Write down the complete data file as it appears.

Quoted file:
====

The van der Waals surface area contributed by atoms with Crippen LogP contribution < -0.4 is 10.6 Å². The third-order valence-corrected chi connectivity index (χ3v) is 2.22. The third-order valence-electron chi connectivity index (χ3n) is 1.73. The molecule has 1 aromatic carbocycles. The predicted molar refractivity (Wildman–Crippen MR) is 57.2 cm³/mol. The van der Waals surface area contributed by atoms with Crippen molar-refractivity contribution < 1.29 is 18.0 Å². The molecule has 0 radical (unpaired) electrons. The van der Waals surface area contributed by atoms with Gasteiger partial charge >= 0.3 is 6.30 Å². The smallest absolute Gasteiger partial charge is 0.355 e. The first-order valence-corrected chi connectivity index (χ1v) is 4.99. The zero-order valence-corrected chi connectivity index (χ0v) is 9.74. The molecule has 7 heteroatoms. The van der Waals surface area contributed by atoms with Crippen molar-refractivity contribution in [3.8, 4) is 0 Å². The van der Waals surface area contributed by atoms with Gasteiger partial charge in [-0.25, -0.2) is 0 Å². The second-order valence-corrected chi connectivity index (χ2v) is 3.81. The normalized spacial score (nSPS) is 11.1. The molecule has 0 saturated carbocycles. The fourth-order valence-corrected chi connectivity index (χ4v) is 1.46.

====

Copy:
The van der Waals surface area contributed by atoms with Crippen LogP contribution < -0.4 is 10.6 Å². The third-order valence-corrected chi connectivity index (χ3v) is 2.22. The third-order valence-electron chi connectivity index (χ3n) is 1.73. The molecule has 1 aromatic carbocycles. The predicted molar refractivity (Wildman–Crippen MR) is 57.2 cm³/mol. The van der Waals surface area contributed by atoms with Crippen molar-refractivity contribution < 1.29 is 18.0 Å². The molecule has 0 radical (unpaired) electrons. The van der Waals surface area contributed by atoms with Gasteiger partial charge >= 0.3 is 6.30 Å². The smallest absolute Gasteiger partial charge is 0.355 e. The first-order valence-corrected chi connectivity index (χ1v) is 4.99. The zero-order valence-corrected chi connectivity index (χ0v) is 9.74. The molecule has 7 heteroatoms. The van der Waals surface area contributed by atoms with Crippen molar-refractivity contribution in [3.8, 4) is 0 Å². The van der Waals surface area contributed by atoms with Gasteiger partial charge in [-0.25, -0.2) is 0 Å². The second-order valence-corrected chi connectivity index (χ2v) is 3.81. The normalized spacial score (nSPS) is 11.1. The molecule has 0 saturated carbocycles. The fourth-order valence-corrected chi connectivity index (χ4v) is 1.46.